Europeana Pro: GIF IT UP – inspiring students to engage with digital cultural heritage. “With this year’s GIF IT UP competition currently taking place, Cristina Roiu talks to teenager Anamaria Şune about her experience of making GIFs and how the competition inspires educational engagement with digital cultural heritage.”
Museums + Heritage Advisor: Does culture matter? New research offers lockdown lessons for museums and cultural attractions. “The study, conducted by marketing firm Crystallised, involved weekly surveys between 23rd March and 20th July, with one third of respondents having traditionally been classified as ‘not culturally engaged’ – not that this designation uniformly aligned to the research results. Perhaps unsurprisingly, people were found to have been far more open to trying new cultural experiences during lockdown. 61% of those surveyed tried a new culture sector offer in the four months of research and 16% participated in multiple online museum tours.”
USA Today: UK museum removes shrunken heads from exhibit in an effort to ‘decolonize’ its collections . “Oxford University’s Pitt Rivers Museum has removed its famous collection of shrunken heads and other human remains from display as part of a broader effort to ‘decolonize’ its collections. The museum, known as one of the world’s leading institutions for anthropology, ethnography and archaeology, had faced charges of racism and cultural insensitivity because it continued to display the items.”
Zee News: India all set to get back 15th Century idols of Lord Rama, Sita and Lakshmana from UK . “India is all set to get back fifteenth-century idols of Lord Rama, Sita and Lakshmana from the UK. The idols were stolen from a temple, built-in Vijayanagara period, in Tamil Nadu in 1978.”
So, so good, from a source new to me. Jersey Digs: As Construction Boom Continues, Social Media Influencers are Becoming Preservationists. “Most people know Keith Taillon as the Instagrammer that is trying to walk every block of Manhattan. Impressive — but that’s hardly the driving force behind his popular social media page. The Harlem resident is trying to salvage the history of his city before it is lost to the construction boom.”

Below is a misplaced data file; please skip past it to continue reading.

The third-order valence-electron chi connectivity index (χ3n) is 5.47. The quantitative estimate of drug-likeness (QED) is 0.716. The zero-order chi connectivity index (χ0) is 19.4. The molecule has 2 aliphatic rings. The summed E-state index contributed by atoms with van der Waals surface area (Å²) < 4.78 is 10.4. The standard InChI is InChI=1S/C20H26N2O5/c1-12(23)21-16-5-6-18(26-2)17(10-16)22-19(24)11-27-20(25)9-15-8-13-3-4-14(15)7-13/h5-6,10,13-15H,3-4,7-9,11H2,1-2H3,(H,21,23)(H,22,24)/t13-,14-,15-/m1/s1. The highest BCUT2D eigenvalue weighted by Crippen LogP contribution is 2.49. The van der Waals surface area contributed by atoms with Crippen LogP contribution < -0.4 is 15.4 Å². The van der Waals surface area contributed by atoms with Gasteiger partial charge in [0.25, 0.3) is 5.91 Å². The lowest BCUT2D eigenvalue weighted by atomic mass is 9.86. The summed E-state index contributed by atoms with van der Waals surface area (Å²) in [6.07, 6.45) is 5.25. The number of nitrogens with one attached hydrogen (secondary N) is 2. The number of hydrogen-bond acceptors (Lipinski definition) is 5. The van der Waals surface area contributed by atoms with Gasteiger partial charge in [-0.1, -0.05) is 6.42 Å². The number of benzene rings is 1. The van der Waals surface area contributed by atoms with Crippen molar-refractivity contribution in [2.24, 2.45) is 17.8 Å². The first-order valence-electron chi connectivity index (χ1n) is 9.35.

Internet Archive Blog: Can You Help us Make the 19th Century Searchable?. “What we need is ‘Culture Tech’ (a riff on fintech, or biotech) and Culture Techies to work on important and useful projects–the things we need, but are probably not going to get gushers of private equity interest to fund. There are thousands of professionals taking on similar challenges in the field of digital humanities and we want to complement their work with industrial-scale tech that we can apply to cultural heritage materials.”
Museums Association: Is online cultural content good for mental health and wellbeing?. “The University of Oxford has launched a project exploring whether online cultural content has been beneficial to mental health and wellbeing during the coronavirus lockdown. The project, which is being funded through the university’s Covid-19 Research Response Fund, is being run by an interdisciplinary team from its department of psychiatry and the Oxford Internet Institute, using the Ashmolean Museum’s digital collections and resources.”
Malta Independent: Through virtual reality, the general public can now visit underwater cultural heritage sites. “The project features 10 sites, where each site is given a detailed description and videos which show the sites in great detail. The project is in collaboration with the Malta Tourism Authority (MTA), the University of Malta and Heritage Malta, with an investment of €100,000 over three years.” I can’t find a link to the actual site in the article! It’s at https://underwatermalta.org/ . Also, the headline kind of makes it sound like you need a VR headset to use the site. You don’t, it’s a great explore even without.